Speaker 4 01:18:15 One of her friends, husbands who was a mortician, he is a physician named Mort. You understand the trouble I was having. So he suggested a medication. So she like confided to her friend. Uh, this is what I’m going through. This is the situation. And her husband said, uh, have you heard about this medication called Procardia? Um, which she was able to get from her doctor? Uh, he said that it does really well with the symptoms of PPH, but it’s not a long-term solution. So she got her doctor to prescribe it to her. Um, she says half an hour after taking the first pill, her symptoms basically vanished. She was astounded. She could return it. She was able to return back to school with the Maura. Um, and at this point, Mara was Sarah as a student, which is like a very sweet, like, she didn’t even think she could have a daughter.
Speaker 4 01:19:13 You know what I mean? And like that is her determination. Like, that’s her motivation. She was like, no, I want to, I live to see her graduate. Like that’s, that’s my goal. That’s my goal. Oh man, by the end of 1987, her time on Procardia was pretty much out, uh, was having no, um, change in her symptoms. Like it just, you know, her body had kind of acclimated to it and now she was back to where she was. Um, so once again, her health was in rapid decline. Um, and she, this is another quote throughout these months. I remembered Mary goalkeepers, words of encouragement. Keep going breath by breath moment by moment. No matter how hard it gets.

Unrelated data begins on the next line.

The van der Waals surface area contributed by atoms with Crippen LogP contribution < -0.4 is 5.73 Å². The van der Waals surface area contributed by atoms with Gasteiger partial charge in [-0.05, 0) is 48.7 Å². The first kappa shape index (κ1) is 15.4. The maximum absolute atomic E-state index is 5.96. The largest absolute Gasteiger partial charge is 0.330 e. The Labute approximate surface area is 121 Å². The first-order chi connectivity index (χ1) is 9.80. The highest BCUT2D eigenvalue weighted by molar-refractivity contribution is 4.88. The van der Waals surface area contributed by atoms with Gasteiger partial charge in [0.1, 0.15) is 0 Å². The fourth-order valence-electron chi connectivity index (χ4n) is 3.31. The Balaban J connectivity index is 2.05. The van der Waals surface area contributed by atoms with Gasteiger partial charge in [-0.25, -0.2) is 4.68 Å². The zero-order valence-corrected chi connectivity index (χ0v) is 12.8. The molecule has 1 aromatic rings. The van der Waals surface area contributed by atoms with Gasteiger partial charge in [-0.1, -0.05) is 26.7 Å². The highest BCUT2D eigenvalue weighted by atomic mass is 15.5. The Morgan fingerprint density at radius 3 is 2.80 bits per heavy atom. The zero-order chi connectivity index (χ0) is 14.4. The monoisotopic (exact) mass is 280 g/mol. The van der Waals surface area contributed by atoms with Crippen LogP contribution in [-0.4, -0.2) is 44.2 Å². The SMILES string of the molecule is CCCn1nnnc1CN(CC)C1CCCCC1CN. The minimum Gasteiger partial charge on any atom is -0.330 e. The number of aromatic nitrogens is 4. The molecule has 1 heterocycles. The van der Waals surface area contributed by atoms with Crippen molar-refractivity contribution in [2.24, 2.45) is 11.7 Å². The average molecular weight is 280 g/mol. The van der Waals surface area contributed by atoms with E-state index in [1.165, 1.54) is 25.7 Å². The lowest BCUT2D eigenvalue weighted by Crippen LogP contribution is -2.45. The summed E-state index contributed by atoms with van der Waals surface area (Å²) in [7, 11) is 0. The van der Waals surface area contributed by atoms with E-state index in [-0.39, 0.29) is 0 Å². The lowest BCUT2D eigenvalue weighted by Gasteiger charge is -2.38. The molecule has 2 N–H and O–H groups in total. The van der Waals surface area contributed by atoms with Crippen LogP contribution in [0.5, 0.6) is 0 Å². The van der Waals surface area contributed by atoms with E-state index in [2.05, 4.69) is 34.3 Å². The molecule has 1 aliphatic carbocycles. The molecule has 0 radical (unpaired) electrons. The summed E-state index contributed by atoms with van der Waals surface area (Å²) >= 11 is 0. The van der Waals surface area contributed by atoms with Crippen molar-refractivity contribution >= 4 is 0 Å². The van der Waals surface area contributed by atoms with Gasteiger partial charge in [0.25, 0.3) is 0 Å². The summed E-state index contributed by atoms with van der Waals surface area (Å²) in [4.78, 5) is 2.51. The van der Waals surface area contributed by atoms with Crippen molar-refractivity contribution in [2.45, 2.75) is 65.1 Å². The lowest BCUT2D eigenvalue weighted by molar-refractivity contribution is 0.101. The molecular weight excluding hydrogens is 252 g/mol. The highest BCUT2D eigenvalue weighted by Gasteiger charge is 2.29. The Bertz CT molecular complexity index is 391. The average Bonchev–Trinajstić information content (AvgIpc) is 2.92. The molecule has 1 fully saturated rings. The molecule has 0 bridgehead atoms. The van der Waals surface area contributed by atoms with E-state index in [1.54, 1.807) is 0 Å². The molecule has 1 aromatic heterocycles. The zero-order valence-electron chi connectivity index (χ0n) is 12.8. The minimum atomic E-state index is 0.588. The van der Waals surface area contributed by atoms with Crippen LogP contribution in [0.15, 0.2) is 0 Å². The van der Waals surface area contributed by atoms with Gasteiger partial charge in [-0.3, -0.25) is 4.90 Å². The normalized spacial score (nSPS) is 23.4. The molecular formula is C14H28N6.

Speaker 6 01:19:55 Yeah.
Speaker 4 01:19:57 So now in April of 1988, the Yale new Haven hospital in Connecticut was about to become the fourth medical center in the country. And the first in new to perform
Speaker 3 01:20:08 Heart lung transplants, um, the program was being built around Dr. John Baldwin, who had previously been at Stanford and was a rising star in the world of transplant surgery.
Speaker 6 01:20:21
Speaker 3 01:20:25 Like, I’m the only rising star here, ladies.
Speaker 6 01:20:30 No
Speaker 3 01:20:31 Yet. Not yet. Take a walk yet. Seared me. I thought he was
Speaker 5 01:20:35 Going to spill my wine.
Speaker 6 01:20:38 No, not the line.